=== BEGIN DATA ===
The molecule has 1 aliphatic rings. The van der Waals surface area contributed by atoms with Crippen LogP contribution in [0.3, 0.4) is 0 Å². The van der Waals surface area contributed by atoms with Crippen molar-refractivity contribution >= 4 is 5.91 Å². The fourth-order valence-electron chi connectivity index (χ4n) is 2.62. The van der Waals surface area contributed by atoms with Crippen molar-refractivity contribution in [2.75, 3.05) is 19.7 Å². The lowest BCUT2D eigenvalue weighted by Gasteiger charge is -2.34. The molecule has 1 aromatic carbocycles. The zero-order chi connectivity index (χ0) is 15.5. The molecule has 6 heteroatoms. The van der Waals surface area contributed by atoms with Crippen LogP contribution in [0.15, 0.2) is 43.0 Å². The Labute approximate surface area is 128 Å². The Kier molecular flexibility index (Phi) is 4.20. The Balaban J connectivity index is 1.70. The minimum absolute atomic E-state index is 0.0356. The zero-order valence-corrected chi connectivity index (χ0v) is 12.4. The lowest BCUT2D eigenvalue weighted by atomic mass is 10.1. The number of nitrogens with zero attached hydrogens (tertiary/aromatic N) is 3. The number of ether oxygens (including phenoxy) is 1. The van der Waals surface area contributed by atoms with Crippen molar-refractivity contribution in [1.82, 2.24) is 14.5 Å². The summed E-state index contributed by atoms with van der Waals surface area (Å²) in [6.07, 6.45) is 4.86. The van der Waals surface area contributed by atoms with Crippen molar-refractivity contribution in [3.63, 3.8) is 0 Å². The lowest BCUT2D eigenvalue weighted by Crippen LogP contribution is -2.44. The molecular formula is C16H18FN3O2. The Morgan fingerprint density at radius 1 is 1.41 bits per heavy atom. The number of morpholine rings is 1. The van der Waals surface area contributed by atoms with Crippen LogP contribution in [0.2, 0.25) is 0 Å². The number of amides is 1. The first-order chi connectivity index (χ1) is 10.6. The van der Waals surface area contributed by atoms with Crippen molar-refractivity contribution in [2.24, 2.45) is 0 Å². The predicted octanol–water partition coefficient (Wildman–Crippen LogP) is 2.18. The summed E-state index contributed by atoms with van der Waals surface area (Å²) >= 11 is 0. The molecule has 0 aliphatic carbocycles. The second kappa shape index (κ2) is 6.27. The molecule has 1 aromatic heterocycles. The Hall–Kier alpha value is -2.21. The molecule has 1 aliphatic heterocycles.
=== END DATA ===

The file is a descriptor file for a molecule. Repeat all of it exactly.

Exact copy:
The molecule has 1 aliphatic rings. The van der Waals surface area contributed by atoms with Crippen LogP contribution in [0.3, 0.4) is 0 Å². The van der Waals surface area contributed by atoms with Crippen molar-refractivity contribution >= 4 is 5.91 Å². The fourth-order valence-electron chi connectivity index (χ4n) is 2.62. The van der Waals surface area contributed by atoms with Crippen molar-refractivity contribution in [2.75, 3.05) is 19.7 Å². The lowest BCUT2D eigenvalue weighted by Gasteiger charge is -2.34. The molecule has 1 aromatic carbocycles. The zero-order chi connectivity index (χ0) is 15.5. The molecule has 6 heteroatoms. The van der Waals surface area contributed by atoms with Crippen LogP contribution in [0.15, 0.2) is 43.0 Å². The Labute approximate surface area is 128 Å². The Kier molecular flexibility index (Phi) is 4.20. The Balaban J connectivity index is 1.70. The minimum absolute atomic E-state index is 0.0356. The zero-order valence-corrected chi connectivity index (χ0v) is 12.4. The lowest BCUT2D eigenvalue weighted by atomic mass is 10.1. The number of nitrogens with zero attached hydrogens (tertiary/aromatic N) is 3. The number of ether oxygens (including phenoxy) is 1. The van der Waals surface area contributed by atoms with Crippen molar-refractivity contribution in [1.82, 2.24) is 14.5 Å². The summed E-state index contributed by atoms with van der Waals surface area (Å²) in [6.07, 6.45) is 4.86. The van der Waals surface area contributed by atoms with Crippen molar-refractivity contribution in [3.63, 3.8) is 0 Å². The lowest BCUT2D eigenvalue weighted by Crippen LogP contribution is -2.44. The molecular formula is C16H18FN3O2. The Morgan fingerprint density at radius 1 is 1.41 bits per heavy atom. The number of morpholine rings is 1. The van der Waals surface area contributed by atoms with Crippen LogP contribution in [0.2, 0.25) is 0 Å². The number of amides is 1. The first-order chi connectivity index (χ1) is 10.6. The van der Waals surface area contributed by atoms with Crippen molar-refractivity contribution in [2.24, 2.45) is 0 Å². The predicted octanol–water partition coefficient (Wildman–Crippen LogP) is 2.18. The summed E-state index contributed by atoms with van der Waals surface area (Å²) >= 11 is 0. The molecule has 0 aliphatic carbocycles. The second kappa shape index (κ2) is 6.27. The molecule has 1 aromatic heterocycles. The Hall–Kier alpha value is -2.21. The molecule has 1 aliphatic heterocycles.